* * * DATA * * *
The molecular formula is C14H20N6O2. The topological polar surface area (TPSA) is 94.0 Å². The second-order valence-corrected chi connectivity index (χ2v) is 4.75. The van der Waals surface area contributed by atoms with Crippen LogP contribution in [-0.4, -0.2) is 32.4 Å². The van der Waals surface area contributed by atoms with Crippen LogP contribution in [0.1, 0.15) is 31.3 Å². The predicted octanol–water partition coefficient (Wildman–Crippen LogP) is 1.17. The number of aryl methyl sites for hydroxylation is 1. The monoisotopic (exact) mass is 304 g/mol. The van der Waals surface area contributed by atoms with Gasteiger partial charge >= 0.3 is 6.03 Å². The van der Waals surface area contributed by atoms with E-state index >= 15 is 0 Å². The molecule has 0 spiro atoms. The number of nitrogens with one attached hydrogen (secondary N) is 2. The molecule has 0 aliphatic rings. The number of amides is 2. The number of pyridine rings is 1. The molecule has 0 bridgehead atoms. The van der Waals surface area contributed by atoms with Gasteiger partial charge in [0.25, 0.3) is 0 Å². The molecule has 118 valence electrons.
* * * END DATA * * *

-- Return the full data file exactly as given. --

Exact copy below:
The molecular formula is C14H20N6O2. The topological polar surface area (TPSA) is 94.0 Å². The second-order valence-corrected chi connectivity index (χ2v) is 4.75. The van der Waals surface area contributed by atoms with Crippen LogP contribution in [-0.4, -0.2) is 32.4 Å². The van der Waals surface area contributed by atoms with Crippen LogP contribution in [0.1, 0.15) is 31.3 Å². The predicted octanol–water partition coefficient (Wildman–Crippen LogP) is 1.17. The number of aryl methyl sites for hydroxylation is 1. The monoisotopic (exact) mass is 304 g/mol. The van der Waals surface area contributed by atoms with Gasteiger partial charge >= 0.3 is 6.03 Å². The van der Waals surface area contributed by atoms with E-state index >= 15 is 0 Å². The molecule has 0 spiro atoms. The number of nitrogens with one attached hydrogen (secondary N) is 2. The molecule has 0 aliphatic rings. The number of amides is 2. The number of pyridine rings is 1. The molecule has 0 bridgehead atoms. The van der Waals surface area contributed by atoms with Gasteiger partial charge in [0.25, 0.3) is 0 Å². The molecule has 118 valence electrons.